I was recently having an interesting but off-topic chat with a Professor of Geography at the end of a meeting on rural broadband. His interest was in the levels of civic trust and how it varies across Europe. The Professor described a league table of trust levels among the population and their relationship with the government. What immediately struck me was this table was almost identical to the league table of fibre deployments within the EU – with the UK well down the list.
In searching for a possible link, the train of thinking went along the lines of:
- High trust levels typically require high-levels of engagement and communication, and that is most effective at community level.
- As a result local decisions are more likely to reflect local priorities (economic and social), and that has typically required a sharper focus on broadband both as a priority of a people undergoing economic and social change and of the state who wishes to ensure communication levels remain high.
- This in turn leads to a very flexible and dynamic infrastructure model, more able to adapt to regional trends.
So by contrast, the implication is that lower levels of civic trust are more likely to create lower levels of infrastructure investment, which is also more lilkely to be inflexible. While some cultures, notably South Korea, have successfully deployed a national broadband programme from the centre, this approach hasn’t been successful in Western cultures.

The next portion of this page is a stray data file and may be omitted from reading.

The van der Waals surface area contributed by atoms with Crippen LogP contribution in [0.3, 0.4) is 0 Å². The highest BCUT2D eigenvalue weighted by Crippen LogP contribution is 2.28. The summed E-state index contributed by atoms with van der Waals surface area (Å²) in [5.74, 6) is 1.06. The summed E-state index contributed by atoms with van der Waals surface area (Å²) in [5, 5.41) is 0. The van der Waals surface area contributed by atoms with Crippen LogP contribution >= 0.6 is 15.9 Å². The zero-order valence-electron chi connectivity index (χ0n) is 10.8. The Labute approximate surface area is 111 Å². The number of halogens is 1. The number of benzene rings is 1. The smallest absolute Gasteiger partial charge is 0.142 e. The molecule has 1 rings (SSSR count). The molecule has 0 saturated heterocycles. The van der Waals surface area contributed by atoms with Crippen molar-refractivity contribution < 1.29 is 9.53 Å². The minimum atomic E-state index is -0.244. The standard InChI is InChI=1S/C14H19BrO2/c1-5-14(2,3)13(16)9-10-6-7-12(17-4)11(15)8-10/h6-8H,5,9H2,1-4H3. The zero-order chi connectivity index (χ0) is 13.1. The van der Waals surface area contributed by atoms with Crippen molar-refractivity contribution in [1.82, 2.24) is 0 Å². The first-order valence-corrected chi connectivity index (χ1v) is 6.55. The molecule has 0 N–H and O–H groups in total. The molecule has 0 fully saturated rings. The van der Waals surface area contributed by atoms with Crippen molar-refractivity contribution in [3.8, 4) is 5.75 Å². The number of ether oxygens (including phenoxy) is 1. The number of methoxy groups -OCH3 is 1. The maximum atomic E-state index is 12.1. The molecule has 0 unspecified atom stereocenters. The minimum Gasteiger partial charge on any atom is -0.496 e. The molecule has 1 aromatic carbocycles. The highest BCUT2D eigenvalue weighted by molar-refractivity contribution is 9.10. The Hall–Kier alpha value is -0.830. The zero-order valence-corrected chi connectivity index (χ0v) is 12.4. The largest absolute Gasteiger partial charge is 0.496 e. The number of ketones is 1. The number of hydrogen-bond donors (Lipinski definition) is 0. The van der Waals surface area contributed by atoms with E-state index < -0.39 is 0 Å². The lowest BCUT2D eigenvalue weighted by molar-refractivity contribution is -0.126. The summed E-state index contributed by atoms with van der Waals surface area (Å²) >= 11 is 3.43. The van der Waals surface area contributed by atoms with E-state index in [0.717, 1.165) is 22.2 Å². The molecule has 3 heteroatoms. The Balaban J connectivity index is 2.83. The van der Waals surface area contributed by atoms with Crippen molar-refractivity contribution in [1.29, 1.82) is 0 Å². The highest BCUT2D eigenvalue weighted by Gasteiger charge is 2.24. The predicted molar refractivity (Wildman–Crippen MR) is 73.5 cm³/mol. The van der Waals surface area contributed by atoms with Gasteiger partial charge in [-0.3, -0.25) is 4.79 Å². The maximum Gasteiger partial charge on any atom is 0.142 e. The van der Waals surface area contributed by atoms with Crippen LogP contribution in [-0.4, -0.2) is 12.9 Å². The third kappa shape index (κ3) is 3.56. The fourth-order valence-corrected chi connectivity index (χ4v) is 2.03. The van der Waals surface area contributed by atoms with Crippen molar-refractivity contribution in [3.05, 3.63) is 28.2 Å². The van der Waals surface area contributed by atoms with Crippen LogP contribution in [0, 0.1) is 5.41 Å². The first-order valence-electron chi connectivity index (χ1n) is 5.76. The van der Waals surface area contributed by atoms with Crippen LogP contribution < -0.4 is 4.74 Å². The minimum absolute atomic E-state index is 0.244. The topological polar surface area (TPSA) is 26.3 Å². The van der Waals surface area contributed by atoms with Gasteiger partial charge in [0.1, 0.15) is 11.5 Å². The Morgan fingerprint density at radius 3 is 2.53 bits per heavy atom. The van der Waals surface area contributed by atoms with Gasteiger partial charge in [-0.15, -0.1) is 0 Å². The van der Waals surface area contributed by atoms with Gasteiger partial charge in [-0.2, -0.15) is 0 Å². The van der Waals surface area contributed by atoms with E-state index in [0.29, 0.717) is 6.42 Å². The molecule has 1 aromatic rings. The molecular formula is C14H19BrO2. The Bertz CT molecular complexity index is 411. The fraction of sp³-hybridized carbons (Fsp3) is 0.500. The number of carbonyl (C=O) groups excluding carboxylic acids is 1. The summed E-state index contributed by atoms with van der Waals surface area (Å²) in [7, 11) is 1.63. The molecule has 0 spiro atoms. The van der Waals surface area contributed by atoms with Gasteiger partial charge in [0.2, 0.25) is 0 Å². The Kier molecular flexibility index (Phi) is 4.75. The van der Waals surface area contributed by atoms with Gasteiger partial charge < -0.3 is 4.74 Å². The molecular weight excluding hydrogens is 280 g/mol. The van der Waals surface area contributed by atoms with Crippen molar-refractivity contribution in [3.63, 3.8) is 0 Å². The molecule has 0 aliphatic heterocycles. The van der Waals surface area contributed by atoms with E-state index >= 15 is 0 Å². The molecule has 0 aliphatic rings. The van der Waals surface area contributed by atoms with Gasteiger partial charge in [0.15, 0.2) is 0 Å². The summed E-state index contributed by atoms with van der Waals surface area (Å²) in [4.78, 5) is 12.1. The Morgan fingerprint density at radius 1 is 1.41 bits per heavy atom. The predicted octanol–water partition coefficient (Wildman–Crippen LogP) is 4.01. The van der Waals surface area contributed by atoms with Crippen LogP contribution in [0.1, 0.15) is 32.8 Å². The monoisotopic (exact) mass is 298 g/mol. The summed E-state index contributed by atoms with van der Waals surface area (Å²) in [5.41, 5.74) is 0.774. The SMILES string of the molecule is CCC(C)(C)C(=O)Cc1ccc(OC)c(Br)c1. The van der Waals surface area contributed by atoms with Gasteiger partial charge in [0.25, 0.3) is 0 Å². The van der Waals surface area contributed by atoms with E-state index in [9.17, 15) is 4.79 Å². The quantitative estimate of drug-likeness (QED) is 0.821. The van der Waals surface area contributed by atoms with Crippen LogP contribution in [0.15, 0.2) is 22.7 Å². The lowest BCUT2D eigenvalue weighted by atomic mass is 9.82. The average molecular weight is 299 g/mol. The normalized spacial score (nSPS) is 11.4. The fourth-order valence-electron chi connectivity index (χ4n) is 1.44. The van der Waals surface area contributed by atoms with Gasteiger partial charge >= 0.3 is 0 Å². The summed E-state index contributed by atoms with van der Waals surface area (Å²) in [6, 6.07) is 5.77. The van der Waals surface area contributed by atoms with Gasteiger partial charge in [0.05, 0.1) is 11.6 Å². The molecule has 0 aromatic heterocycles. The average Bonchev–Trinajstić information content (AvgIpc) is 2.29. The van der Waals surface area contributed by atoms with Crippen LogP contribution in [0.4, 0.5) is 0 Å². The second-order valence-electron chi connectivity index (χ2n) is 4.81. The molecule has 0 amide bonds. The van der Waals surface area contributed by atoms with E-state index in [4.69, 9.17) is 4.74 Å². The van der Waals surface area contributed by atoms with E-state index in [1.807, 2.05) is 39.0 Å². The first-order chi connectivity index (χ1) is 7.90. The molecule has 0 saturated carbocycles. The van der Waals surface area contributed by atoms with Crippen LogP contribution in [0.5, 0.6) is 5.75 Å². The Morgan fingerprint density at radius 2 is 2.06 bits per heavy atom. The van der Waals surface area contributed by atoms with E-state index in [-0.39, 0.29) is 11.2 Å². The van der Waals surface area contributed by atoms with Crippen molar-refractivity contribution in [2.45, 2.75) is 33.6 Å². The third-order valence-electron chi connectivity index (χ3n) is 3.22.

The European markets where high-levels of broadband investment have been realised are where local municipalities had more freedom from central government to take decisions that their communities asked of them. The higher levels of civic trust meant that the mayors and political leaders had the confidence of the the people, and were in touch with the local needs and aspirations.
With the flexibility to adapt at local levels to economic micro-climates, investments in major infrastructures were more likely to be effective and better supported.
At the end of this conversation, the feeling was that, as the economic drivers of European societies adjust to the current climate, lower levels of civic trust may lead to a slower and less agile economy.
So is this an argument, that if the UK is to improve its economic flexibility and invest in broadband, it needs to make progress in decentralising government?